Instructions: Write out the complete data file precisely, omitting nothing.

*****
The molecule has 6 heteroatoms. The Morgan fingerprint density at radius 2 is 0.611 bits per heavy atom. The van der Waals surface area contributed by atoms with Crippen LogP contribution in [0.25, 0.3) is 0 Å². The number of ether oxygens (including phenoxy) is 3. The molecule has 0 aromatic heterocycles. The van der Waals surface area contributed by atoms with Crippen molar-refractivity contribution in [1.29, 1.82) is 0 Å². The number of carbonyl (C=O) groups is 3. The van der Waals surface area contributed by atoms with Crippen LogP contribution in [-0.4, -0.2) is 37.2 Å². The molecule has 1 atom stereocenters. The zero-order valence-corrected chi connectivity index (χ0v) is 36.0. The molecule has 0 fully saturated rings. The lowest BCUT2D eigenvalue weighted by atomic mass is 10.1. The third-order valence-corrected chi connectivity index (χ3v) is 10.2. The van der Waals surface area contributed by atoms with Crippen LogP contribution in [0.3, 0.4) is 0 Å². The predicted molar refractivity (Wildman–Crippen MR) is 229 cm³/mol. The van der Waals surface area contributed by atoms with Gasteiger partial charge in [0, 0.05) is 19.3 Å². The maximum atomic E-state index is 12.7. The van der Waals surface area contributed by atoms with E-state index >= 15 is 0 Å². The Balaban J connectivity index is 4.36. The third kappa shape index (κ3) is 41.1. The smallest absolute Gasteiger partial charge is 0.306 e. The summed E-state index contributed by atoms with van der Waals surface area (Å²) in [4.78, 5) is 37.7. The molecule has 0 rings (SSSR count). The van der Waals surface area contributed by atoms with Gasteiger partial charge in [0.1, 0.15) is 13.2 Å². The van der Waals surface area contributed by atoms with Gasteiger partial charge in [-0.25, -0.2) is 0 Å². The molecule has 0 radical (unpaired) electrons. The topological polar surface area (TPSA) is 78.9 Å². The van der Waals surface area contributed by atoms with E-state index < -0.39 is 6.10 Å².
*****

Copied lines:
The molecule has 6 heteroatoms. The Morgan fingerprint density at radius 2 is 0.611 bits per heavy atom. The van der Waals surface area contributed by atoms with Crippen LogP contribution in [0.25, 0.3) is 0 Å². The number of ether oxygens (including phenoxy) is 3. The molecule has 0 aromatic heterocycles. The van der Waals surface area contributed by atoms with Crippen molar-refractivity contribution in [1.29, 1.82) is 0 Å². The number of carbonyl (C=O) groups is 3. The van der Waals surface area contributed by atoms with Crippen LogP contribution in [-0.4, -0.2) is 37.2 Å². The molecule has 1 atom stereocenters. The zero-order valence-corrected chi connectivity index (χ0v) is 36.0. The molecule has 0 fully saturated rings. The lowest BCUT2D eigenvalue weighted by atomic mass is 10.1. The third-order valence-corrected chi connectivity index (χ3v) is 10.2. The van der Waals surface area contributed by atoms with Crippen LogP contribution in [0.3, 0.4) is 0 Å². The predicted molar refractivity (Wildman–Crippen MR) is 229 cm³/mol. The van der Waals surface area contributed by atoms with Gasteiger partial charge in [0, 0.05) is 19.3 Å². The maximum atomic E-state index is 12.7. The van der Waals surface area contributed by atoms with E-state index >= 15 is 0 Å². The Balaban J connectivity index is 4.36. The third kappa shape index (κ3) is 41.1. The smallest absolute Gasteiger partial charge is 0.306 e. The summed E-state index contributed by atoms with van der Waals surface area (Å²) in [4.78, 5) is 37.7. The molecule has 0 rings (SSSR count). The van der Waals surface area contributed by atoms with Gasteiger partial charge in [0.1, 0.15) is 13.2 Å². The van der Waals surface area contributed by atoms with Gasteiger partial charge in [-0.25, -0.2) is 0 Å². The molecule has 0 radical (unpaired) electrons. The topological polar surface area (TPSA) is 78.9 Å². The van der Waals surface area contributed by atoms with E-state index < -0.39 is 6.10 Å².